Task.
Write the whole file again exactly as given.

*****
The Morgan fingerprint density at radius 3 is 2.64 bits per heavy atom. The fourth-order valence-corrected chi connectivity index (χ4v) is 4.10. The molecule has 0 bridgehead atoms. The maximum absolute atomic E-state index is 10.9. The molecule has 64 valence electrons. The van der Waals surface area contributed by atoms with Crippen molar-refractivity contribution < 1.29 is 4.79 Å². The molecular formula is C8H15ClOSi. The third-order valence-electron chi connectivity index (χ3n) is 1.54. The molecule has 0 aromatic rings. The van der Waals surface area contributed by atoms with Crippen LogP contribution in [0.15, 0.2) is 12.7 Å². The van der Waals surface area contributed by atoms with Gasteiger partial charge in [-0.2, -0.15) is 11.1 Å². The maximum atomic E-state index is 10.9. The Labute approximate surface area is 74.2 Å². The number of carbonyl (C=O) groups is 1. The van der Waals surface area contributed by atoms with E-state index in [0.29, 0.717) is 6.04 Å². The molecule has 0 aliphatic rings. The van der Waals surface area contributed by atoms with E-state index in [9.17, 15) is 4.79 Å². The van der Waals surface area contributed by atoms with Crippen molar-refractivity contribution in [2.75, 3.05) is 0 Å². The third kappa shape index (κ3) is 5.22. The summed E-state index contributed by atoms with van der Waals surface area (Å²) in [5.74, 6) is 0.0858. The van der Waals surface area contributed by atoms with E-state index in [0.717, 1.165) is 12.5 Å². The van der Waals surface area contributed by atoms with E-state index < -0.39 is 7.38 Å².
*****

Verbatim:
The Morgan fingerprint density at radius 3 is 2.64 bits per heavy atom. The fourth-order valence-corrected chi connectivity index (χ4v) is 4.10. The molecule has 0 bridgehead atoms. The maximum absolute atomic E-state index is 10.9. The molecule has 64 valence electrons. The van der Waals surface area contributed by atoms with Crippen molar-refractivity contribution < 1.29 is 4.79 Å². The molecular formula is C8H15ClOSi. The third-order valence-electron chi connectivity index (χ3n) is 1.54. The molecule has 0 aromatic rings. The van der Waals surface area contributed by atoms with Crippen LogP contribution in [0.15, 0.2) is 12.7 Å². The van der Waals surface area contributed by atoms with Gasteiger partial charge in [-0.2, -0.15) is 11.1 Å². The maximum atomic E-state index is 10.9. The Labute approximate surface area is 74.2 Å². The number of carbonyl (C=O) groups is 1. The van der Waals surface area contributed by atoms with E-state index in [0.29, 0.717) is 6.04 Å². The molecule has 0 aliphatic rings. The van der Waals surface area contributed by atoms with E-state index in [9.17, 15) is 4.79 Å². The van der Waals surface area contributed by atoms with Crippen molar-refractivity contribution in [2.75, 3.05) is 0 Å². The third kappa shape index (κ3) is 5.22. The summed E-state index contributed by atoms with van der Waals surface area (Å²) in [5.74, 6) is 0.0858. The van der Waals surface area contributed by atoms with E-state index in [0.717, 1.165) is 12.5 Å². The van der Waals surface area contributed by atoms with E-state index < -0.39 is 7.38 Å².